The real divide in the debate over EC is between those who support the well-being of teenage girls, and those who pursue an anti-choice and anti-contraception agenda so inflexible that it hinders its own aims.
Clinton gives a vigorous defense of reproductive rights worldwide; FDA official says agency will approve over-the-counter access for Plan B for 17-year-olds; health care costs hit even the fortunate, like Kate Michelman; Senate Finance Committee approves Sebelius nomination.
The AP is reporting that a government health official says the Food and Drug Administration will allow 17-year-olds to get the ‘morning-after’ birth control pill without a doctor’s prescription.
The House version of the just-passed budget includes critical language that could open the door for healthcare reform in 2009 – and not a moment too soon.
Federal court orders FDA to reconsider emergency contraception decision; Oklahoma legislature considers sex-selective abortion; National Advocates for Pregnant Women creates video on effects of “egg-as-person” laws; comment on the HHS rule!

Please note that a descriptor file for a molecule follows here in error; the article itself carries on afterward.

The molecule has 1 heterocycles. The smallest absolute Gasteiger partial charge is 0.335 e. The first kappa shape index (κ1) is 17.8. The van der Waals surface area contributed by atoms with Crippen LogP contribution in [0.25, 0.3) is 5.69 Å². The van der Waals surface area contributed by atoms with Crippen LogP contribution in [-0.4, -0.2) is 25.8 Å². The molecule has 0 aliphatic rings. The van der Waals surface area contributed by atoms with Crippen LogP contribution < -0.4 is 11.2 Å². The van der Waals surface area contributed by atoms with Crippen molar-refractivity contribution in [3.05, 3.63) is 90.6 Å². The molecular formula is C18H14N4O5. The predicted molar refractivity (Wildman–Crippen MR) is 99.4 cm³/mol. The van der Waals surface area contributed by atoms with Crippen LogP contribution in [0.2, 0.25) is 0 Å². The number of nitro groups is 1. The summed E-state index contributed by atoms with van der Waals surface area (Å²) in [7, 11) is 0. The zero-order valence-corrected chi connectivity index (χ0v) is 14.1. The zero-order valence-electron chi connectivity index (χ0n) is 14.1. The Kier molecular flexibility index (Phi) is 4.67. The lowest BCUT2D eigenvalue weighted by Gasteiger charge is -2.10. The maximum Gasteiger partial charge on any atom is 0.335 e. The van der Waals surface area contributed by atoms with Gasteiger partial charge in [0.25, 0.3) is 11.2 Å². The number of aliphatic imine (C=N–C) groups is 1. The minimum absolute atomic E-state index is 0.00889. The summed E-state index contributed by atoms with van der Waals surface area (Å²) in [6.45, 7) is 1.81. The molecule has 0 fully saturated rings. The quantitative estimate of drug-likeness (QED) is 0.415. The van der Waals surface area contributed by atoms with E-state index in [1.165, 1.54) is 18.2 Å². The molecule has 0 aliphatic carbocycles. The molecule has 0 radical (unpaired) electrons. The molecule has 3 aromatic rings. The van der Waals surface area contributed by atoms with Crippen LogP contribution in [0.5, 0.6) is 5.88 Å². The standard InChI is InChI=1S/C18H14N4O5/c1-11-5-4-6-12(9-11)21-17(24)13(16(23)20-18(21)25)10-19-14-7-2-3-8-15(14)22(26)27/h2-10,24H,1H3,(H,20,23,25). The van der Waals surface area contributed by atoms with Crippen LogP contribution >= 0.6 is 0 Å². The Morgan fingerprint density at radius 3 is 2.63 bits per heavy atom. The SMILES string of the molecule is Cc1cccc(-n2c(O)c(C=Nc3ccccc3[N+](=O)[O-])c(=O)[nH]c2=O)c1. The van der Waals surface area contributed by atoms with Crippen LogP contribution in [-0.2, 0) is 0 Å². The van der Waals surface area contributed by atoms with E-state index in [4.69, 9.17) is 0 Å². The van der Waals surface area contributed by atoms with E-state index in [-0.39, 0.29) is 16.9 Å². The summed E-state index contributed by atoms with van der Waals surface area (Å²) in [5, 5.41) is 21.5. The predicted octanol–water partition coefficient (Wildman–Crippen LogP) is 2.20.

The FDA, under Dr. Margaret Hamburg’s leadership, should take a fresh look at the agency’s over-the-counter policy on Plan B to ensure that the policy is based on medical evidence, not ideology. Update 3/24/09: Court rules in favor of evidence!
The United States District Court ruled on the FDA’s emergency contraception decision – in favor of reason and science over ideology and politics.
I have long mourned the death of science in the emergency contraception debate.
The effect that toxic chemicals in makeup have on their youngest buyers – teens who may be less discriminating about the products they use – is particularly worrisome.
Birth of octuplets puts IVF in the spotlight; FDA forces Bayer to run corrective commercials about Yaz; Missouri House adopts resolution opposing FOCA; significant percentage of Obama voters identify as anti-choice, University of Arizona study finds.